1. Do not drink untreated water from shallow wells, lakes, rivers, springs, ponds, and streams.
  2. Do not drink untreated water or use ice made from untreated water during community-wide outbreaks of disease caused by contaminated drinking water.
  3. Do not swallow recreational water. For more information on recreational water-related illness, visit CDC’s Health Swimming website.
  4. Do not drink untreated water or use ice made from untreated drinking water in countries where the water supply might be unsafe.

In the United States, nationally distributed brands of bottled or canned carbonated water and soft drinks are safe to drink in terms of Blastocystis ‘hominis’ contamination. Commercially packaged non-carbonated soft drinks and fruit juices that do not require refrigeration until after they are opened (those that are stored unrefrigerated on grocery shelves) also are safe.

If you are unable to avoid using or drinking water that might be contaminated, then you can make the water safer to drink by doing one of the following:

  • Heat the water to a rolling boil for at least 1 minute (at altitudes greater than 6,562 feet [>2,000 meters], boil water for 3 minutes).
  • Use a filter that has an absolute pore size of 1 micron or smaller, or one that has been NSF rated for “cyst removal.” For information on choosing a water filter, see CDC’s Fact Sheet A Guide to Water Filters.
  • If you cannot heat the water to a rolling boil or use a recommended filter, then try chemically treating the water by chlorination or iodination. Using chemicals may be less effective than boiling or filtering because the amount of chemical required to make the water safe is highly dependent on the temperature, pH, and cloudiness of the water.

Avoid food that might be contaminated.

  1. Use safe, uncontaminated water to wash all food that is to be eaten raw.
  2. Wash and/or peel all raw vegetables and fruits before eating.
  3. Avoid eating uncooked foods when traveling in countries with minimal water treatment and sanitation systems.

Avoid fecal exposure during sexual activity. This is especially important while experienccing diarrhea caused by Blastocystosis.

  1. Use a barrier during oral-anal sex.
  2. Wash hands immediately after handling a condom used during anal sex or after touching the anus or rectal area.

If my water comes from a well, should I have my well water tested?

It depends. You should consider having your well water tested if you can answer “yes” to any of the following questions:

  • Are members of your family or others who use your well water becoming ill? If yes, your well may be the source of infection.
  • Is your well located at the bottom of a hill or is it considered shallow? If so, runoff from rain or flood water may be draining directly into your well and causing contamination.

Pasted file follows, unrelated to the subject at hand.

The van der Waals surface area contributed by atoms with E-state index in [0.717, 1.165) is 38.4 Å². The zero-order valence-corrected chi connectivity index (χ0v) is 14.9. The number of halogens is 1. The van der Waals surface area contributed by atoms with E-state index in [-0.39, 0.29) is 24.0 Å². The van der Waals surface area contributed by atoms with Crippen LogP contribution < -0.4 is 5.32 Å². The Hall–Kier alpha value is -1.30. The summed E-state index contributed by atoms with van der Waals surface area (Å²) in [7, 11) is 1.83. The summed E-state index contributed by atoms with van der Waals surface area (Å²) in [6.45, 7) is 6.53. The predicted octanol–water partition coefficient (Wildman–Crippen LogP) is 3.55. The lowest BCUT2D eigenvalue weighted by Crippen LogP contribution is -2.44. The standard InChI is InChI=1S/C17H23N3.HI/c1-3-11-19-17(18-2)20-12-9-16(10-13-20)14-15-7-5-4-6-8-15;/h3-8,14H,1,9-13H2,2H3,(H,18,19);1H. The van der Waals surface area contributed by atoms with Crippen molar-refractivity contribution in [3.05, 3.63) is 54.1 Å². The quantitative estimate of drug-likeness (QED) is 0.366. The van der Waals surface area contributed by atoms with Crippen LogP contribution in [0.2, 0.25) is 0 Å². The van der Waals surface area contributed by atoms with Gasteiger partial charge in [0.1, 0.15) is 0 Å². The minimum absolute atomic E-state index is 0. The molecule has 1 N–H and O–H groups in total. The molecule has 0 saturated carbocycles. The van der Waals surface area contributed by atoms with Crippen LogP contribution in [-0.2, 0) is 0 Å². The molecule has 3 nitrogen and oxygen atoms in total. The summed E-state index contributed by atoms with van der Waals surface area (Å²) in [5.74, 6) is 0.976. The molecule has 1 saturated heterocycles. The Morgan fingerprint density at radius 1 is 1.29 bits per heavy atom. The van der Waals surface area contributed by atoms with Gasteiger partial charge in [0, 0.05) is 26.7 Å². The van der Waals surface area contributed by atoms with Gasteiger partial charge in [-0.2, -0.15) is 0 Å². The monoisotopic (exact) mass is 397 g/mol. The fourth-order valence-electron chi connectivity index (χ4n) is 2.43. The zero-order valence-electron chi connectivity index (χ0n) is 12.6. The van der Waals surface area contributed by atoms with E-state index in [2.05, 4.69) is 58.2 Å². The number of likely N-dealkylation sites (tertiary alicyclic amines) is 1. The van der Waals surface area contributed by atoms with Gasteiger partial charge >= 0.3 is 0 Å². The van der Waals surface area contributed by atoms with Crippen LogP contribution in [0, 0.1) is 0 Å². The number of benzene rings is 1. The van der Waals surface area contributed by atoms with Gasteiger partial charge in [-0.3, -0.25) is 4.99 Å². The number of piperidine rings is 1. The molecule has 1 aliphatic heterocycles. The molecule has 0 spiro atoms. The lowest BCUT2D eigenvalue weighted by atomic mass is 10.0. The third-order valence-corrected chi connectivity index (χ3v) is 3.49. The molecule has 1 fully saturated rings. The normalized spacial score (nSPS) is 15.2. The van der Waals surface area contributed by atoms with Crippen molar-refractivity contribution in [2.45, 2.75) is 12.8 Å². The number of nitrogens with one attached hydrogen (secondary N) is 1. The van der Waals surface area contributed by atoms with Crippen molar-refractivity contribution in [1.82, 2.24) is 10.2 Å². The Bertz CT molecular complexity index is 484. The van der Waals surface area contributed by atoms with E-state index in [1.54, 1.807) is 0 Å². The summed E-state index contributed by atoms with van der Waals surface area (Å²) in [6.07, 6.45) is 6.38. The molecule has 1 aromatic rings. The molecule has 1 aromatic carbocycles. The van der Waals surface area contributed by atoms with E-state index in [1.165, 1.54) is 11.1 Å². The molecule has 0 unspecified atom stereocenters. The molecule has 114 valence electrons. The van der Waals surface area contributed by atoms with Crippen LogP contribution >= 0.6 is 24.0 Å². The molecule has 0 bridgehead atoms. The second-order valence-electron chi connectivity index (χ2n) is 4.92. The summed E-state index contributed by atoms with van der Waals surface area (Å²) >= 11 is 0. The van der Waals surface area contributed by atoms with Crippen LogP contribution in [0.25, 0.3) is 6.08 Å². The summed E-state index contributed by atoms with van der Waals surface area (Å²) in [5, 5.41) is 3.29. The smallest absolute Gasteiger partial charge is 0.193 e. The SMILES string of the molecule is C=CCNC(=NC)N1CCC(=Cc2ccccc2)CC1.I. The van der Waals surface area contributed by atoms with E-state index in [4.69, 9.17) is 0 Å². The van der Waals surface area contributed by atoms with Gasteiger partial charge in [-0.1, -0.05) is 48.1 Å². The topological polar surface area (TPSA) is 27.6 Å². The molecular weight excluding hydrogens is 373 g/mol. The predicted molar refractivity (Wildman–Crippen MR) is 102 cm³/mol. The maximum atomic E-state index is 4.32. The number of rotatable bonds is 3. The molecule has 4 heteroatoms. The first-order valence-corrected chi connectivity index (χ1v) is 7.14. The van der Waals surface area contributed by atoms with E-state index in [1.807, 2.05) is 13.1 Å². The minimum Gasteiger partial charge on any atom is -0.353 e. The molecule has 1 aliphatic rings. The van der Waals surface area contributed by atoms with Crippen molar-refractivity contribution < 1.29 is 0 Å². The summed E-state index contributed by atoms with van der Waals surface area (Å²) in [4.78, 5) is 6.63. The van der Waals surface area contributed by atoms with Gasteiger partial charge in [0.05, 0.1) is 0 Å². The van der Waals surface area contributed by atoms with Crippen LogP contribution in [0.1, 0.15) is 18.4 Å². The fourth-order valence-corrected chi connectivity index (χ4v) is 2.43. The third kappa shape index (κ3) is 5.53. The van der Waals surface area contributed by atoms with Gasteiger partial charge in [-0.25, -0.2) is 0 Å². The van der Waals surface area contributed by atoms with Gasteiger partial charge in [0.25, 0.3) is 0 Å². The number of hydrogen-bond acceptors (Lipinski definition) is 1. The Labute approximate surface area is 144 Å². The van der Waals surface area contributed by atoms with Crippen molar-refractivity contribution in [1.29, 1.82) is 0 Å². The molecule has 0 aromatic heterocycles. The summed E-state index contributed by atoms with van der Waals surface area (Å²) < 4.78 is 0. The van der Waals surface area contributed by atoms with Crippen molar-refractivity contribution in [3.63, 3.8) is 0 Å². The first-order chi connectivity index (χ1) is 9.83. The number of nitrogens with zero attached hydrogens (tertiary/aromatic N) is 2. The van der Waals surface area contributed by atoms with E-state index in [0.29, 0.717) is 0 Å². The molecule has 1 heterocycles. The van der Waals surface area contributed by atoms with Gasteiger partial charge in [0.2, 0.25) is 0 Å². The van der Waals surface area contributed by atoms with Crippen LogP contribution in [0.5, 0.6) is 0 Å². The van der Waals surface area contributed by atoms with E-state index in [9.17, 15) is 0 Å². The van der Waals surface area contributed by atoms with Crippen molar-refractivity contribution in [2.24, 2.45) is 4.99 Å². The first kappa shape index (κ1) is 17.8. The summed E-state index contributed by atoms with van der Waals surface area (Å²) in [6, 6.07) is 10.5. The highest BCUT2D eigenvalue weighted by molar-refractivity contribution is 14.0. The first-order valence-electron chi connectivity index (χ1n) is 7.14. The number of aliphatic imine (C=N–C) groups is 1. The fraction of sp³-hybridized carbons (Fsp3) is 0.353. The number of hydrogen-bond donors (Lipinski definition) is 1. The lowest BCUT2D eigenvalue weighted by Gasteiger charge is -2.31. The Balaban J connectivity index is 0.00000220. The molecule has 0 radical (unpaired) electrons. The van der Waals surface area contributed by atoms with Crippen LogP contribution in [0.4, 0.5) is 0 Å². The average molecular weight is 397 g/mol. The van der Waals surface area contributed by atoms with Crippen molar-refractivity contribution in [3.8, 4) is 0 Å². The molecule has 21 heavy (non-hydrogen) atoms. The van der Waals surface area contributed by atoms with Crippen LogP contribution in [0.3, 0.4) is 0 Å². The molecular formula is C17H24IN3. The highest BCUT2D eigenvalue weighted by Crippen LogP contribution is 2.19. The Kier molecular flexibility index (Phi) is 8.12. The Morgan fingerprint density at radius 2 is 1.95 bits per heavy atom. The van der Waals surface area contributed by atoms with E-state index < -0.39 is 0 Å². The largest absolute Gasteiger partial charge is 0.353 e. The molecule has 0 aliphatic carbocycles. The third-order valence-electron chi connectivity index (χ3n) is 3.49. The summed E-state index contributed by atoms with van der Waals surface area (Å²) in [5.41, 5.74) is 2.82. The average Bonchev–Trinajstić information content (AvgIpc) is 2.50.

• Is your well in a rural area where animals graze? Well water can become contaminated with feces if animal waste seepage contaminates the ground water. This can occur if your well has cracked casings, is poorly constructed, or is too shallow.

Tests used to specifically identify Blastocystis ‘hominis’ are expensive, difficult, and usually require hundreds of gallons of water to be pumped through a filter. If you answered “yes” to the above questions, consider testing your well for fecal contamination by testing it for the presence of coliforms or E. coli instead of Blastocystis ‘hominis’. Although tests for fecal coliforms or E. coli do not specifically tell you whether Blastocystis ‘hominis’ is present, these tests might show whether your well water has been contaminated by feces. For more information on other germs and chemicals that can contaminate well water, see Contaminants in Well Water.

These tests are only useful if your well is not routinely disinfected with chlorine, since chlorine kills fecal coliforms and E. coli. If the tests are positive, it is possible that the water may also be contaminated with Blastocystis ‘hominis’ or other harmful parasites, bacteria and viruses. Contact your local health department or your county cooperative extension service to find out who offers water testing in your area. For information on well testing, see Well Water Testing Frequently Asked Questions. If the fecal coliform test comes back positive, indicating that your well is fecally contaminated, stop drinking the well water and contact your local water authority for instructions on how to disinfect your well.

This fact sheet is for information only and is not meant to be used for self-diagnosis or as a substitute for consultation with a health care provider. If you have any questions about the disease described above or think that you may have a parasitic infection, consult a health care provider.